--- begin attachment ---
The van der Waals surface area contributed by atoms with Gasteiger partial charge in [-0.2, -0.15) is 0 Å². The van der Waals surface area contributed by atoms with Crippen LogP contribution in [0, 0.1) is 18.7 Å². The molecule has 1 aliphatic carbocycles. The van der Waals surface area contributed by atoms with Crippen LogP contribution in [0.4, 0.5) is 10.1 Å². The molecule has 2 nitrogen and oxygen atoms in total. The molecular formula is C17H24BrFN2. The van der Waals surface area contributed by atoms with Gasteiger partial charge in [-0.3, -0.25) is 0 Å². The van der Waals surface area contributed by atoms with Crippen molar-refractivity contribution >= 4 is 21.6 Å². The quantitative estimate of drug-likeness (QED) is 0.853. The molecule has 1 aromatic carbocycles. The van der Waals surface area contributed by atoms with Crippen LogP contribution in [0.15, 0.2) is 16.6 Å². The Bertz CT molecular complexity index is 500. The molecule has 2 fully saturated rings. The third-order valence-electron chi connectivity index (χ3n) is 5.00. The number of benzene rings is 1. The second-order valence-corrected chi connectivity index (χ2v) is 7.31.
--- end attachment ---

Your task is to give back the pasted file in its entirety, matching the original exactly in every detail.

The van der Waals surface area contributed by atoms with Gasteiger partial charge in [-0.2, -0.15) is 0 Å². The van der Waals surface area contributed by atoms with Crippen LogP contribution in [0, 0.1) is 18.7 Å². The molecule has 1 aliphatic carbocycles. The van der Waals surface area contributed by atoms with Crippen LogP contribution in [0.4, 0.5) is 10.1 Å². The molecule has 2 nitrogen and oxygen atoms in total. The molecular formula is C17H24BrFN2. The van der Waals surface area contributed by atoms with Gasteiger partial charge in [-0.3, -0.25) is 0 Å². The van der Waals surface area contributed by atoms with Crippen molar-refractivity contribution >= 4 is 21.6 Å². The quantitative estimate of drug-likeness (QED) is 0.853. The molecule has 1 aromatic carbocycles. The van der Waals surface area contributed by atoms with Crippen LogP contribution in [0.15, 0.2) is 16.6 Å². The Bertz CT molecular complexity index is 500. The molecule has 2 fully saturated rings. The third-order valence-electron chi connectivity index (χ3n) is 5.00. The number of benzene rings is 1. The second-order valence-corrected chi connectivity index (χ2v) is 7.31.